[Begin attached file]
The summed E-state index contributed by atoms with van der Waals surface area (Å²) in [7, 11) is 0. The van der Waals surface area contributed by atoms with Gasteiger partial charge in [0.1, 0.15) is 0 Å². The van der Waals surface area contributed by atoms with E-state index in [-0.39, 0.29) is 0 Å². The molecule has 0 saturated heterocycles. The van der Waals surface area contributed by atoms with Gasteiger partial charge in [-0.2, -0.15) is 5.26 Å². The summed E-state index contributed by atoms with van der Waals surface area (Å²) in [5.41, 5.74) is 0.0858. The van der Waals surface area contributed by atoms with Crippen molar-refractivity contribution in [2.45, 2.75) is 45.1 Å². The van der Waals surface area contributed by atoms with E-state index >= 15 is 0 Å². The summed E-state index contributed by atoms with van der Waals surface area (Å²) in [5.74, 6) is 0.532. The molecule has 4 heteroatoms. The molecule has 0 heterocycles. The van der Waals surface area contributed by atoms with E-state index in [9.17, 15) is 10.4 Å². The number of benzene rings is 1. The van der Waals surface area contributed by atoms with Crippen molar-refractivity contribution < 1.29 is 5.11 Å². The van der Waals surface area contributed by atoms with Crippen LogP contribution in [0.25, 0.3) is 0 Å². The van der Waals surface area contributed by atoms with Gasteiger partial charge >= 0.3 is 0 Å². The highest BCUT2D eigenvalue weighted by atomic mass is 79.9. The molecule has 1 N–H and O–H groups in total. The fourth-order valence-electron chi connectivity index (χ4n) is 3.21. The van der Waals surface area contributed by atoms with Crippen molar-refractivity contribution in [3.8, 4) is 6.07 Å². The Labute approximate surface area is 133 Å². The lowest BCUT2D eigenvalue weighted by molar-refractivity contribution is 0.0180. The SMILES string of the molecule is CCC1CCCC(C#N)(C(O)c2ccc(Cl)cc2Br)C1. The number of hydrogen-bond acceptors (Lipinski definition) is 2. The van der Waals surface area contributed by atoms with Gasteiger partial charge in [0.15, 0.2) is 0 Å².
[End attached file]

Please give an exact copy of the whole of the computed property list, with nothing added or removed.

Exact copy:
The summed E-state index contributed by atoms with van der Waals surface area (Å²) in [7, 11) is 0. The van der Waals surface area contributed by atoms with Gasteiger partial charge in [0.1, 0.15) is 0 Å². The van der Waals surface area contributed by atoms with E-state index in [-0.39, 0.29) is 0 Å². The molecule has 0 saturated heterocycles. The van der Waals surface area contributed by atoms with Gasteiger partial charge in [-0.2, -0.15) is 5.26 Å². The summed E-state index contributed by atoms with van der Waals surface area (Å²) in [5.41, 5.74) is 0.0858. The van der Waals surface area contributed by atoms with Crippen molar-refractivity contribution in [2.45, 2.75) is 45.1 Å². The van der Waals surface area contributed by atoms with E-state index >= 15 is 0 Å². The summed E-state index contributed by atoms with van der Waals surface area (Å²) in [5.74, 6) is 0.532. The molecule has 4 heteroatoms. The molecule has 0 heterocycles. The van der Waals surface area contributed by atoms with E-state index in [9.17, 15) is 10.4 Å². The number of benzene rings is 1. The van der Waals surface area contributed by atoms with Crippen molar-refractivity contribution < 1.29 is 5.11 Å². The van der Waals surface area contributed by atoms with Crippen LogP contribution in [0.25, 0.3) is 0 Å². The van der Waals surface area contributed by atoms with Gasteiger partial charge >= 0.3 is 0 Å². The highest BCUT2D eigenvalue weighted by atomic mass is 79.9. The molecule has 1 N–H and O–H groups in total. The fourth-order valence-electron chi connectivity index (χ4n) is 3.21. The van der Waals surface area contributed by atoms with Crippen molar-refractivity contribution in [3.8, 4) is 6.07 Å². The Labute approximate surface area is 133 Å². The lowest BCUT2D eigenvalue weighted by molar-refractivity contribution is 0.0180. The SMILES string of the molecule is CCC1CCCC(C#N)(C(O)c2ccc(Cl)cc2Br)C1. The number of hydrogen-bond acceptors (Lipinski definition) is 2. The van der Waals surface area contributed by atoms with Gasteiger partial charge in [0.15, 0.2) is 0 Å².